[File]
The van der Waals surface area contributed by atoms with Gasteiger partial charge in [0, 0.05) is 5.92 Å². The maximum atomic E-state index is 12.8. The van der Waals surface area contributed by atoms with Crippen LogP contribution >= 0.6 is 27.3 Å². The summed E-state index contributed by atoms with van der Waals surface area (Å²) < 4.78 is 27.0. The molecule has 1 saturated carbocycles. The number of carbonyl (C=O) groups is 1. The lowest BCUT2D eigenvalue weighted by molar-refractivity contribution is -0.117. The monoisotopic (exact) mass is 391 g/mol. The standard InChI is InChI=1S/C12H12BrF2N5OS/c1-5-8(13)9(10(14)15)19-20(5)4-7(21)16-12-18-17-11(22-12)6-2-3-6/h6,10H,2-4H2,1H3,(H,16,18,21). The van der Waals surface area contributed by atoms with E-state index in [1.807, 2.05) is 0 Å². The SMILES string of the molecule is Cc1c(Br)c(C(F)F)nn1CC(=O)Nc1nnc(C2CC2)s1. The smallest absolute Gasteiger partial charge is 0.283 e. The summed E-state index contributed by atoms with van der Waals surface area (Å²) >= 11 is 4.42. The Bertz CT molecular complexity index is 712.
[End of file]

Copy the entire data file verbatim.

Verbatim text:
The van der Waals surface area contributed by atoms with Gasteiger partial charge in [0, 0.05) is 5.92 Å². The maximum atomic E-state index is 12.8. The van der Waals surface area contributed by atoms with Crippen LogP contribution >= 0.6 is 27.3 Å². The summed E-state index contributed by atoms with van der Waals surface area (Å²) < 4.78 is 27.0. The molecule has 1 saturated carbocycles. The number of carbonyl (C=O) groups is 1. The lowest BCUT2D eigenvalue weighted by molar-refractivity contribution is -0.117. The monoisotopic (exact) mass is 391 g/mol. The standard InChI is InChI=1S/C12H12BrF2N5OS/c1-5-8(13)9(10(14)15)19-20(5)4-7(21)16-12-18-17-11(22-12)6-2-3-6/h6,10H,2-4H2,1H3,(H,16,18,21). The van der Waals surface area contributed by atoms with E-state index in [1.807, 2.05) is 0 Å². The SMILES string of the molecule is Cc1c(Br)c(C(F)F)nn1CC(=O)Nc1nnc(C2CC2)s1. The smallest absolute Gasteiger partial charge is 0.283 e. The summed E-state index contributed by atoms with van der Waals surface area (Å²) >= 11 is 4.42. The Bertz CT molecular complexity index is 712.